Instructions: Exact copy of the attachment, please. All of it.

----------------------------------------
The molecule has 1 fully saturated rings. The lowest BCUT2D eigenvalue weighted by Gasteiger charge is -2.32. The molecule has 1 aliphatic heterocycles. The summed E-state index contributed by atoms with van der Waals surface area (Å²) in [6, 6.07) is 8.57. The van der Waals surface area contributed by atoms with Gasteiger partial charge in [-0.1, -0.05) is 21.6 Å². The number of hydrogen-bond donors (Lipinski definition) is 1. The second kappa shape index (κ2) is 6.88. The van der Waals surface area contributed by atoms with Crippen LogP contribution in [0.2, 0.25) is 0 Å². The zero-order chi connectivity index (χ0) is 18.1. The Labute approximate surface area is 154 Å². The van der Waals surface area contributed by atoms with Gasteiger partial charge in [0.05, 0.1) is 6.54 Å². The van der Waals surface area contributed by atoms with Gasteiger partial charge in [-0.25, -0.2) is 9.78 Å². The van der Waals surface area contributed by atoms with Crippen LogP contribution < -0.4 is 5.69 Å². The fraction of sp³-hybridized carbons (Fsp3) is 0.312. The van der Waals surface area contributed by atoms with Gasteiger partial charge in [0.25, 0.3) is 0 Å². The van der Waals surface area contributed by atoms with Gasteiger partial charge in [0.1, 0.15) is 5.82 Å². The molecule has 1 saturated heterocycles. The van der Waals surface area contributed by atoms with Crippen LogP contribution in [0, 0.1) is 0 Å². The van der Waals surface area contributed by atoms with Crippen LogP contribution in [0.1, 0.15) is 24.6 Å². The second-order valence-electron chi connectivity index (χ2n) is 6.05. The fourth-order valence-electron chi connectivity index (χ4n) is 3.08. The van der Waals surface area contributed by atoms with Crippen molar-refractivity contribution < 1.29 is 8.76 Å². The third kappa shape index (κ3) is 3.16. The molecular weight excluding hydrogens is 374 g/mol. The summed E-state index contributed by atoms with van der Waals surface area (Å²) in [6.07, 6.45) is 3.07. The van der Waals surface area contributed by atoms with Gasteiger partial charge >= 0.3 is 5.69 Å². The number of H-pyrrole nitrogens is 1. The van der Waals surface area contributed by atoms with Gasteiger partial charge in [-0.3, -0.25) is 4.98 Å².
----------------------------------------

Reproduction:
The molecule has 1 fully saturated rings. The lowest BCUT2D eigenvalue weighted by Gasteiger charge is -2.32. The molecule has 1 aliphatic heterocycles. The summed E-state index contributed by atoms with van der Waals surface area (Å²) in [6, 6.07) is 8.57. The van der Waals surface area contributed by atoms with Gasteiger partial charge in [-0.1, -0.05) is 21.6 Å². The number of hydrogen-bond donors (Lipinski definition) is 1. The second kappa shape index (κ2) is 6.88. The van der Waals surface area contributed by atoms with Crippen LogP contribution in [0.2, 0.25) is 0 Å². The zero-order chi connectivity index (χ0) is 18.1. The Labute approximate surface area is 154 Å². The van der Waals surface area contributed by atoms with Gasteiger partial charge in [0.05, 0.1) is 6.54 Å². The van der Waals surface area contributed by atoms with Gasteiger partial charge in [-0.25, -0.2) is 9.78 Å². The van der Waals surface area contributed by atoms with Crippen LogP contribution < -0.4 is 5.69 Å². The fraction of sp³-hybridized carbons (Fsp3) is 0.312. The van der Waals surface area contributed by atoms with Gasteiger partial charge in [0.25, 0.3) is 0 Å². The van der Waals surface area contributed by atoms with Gasteiger partial charge in [0.1, 0.15) is 5.82 Å². The molecule has 1 saturated heterocycles. The van der Waals surface area contributed by atoms with Crippen LogP contribution in [0, 0.1) is 0 Å². The van der Waals surface area contributed by atoms with Crippen LogP contribution in [0.1, 0.15) is 24.6 Å². The second-order valence-electron chi connectivity index (χ2n) is 6.05. The fourth-order valence-electron chi connectivity index (χ4n) is 3.08. The van der Waals surface area contributed by atoms with Crippen molar-refractivity contribution < 1.29 is 8.76 Å². The third kappa shape index (κ3) is 3.16. The molecular weight excluding hydrogens is 374 g/mol. The summed E-state index contributed by atoms with van der Waals surface area (Å²) in [6.07, 6.45) is 3.07. The van der Waals surface area contributed by atoms with Gasteiger partial charge >= 0.3 is 5.69 Å². The number of H-pyrrole nitrogens is 1. The van der Waals surface area contributed by atoms with Gasteiger partial charge in [-0.3, -0.25) is 4.98 Å².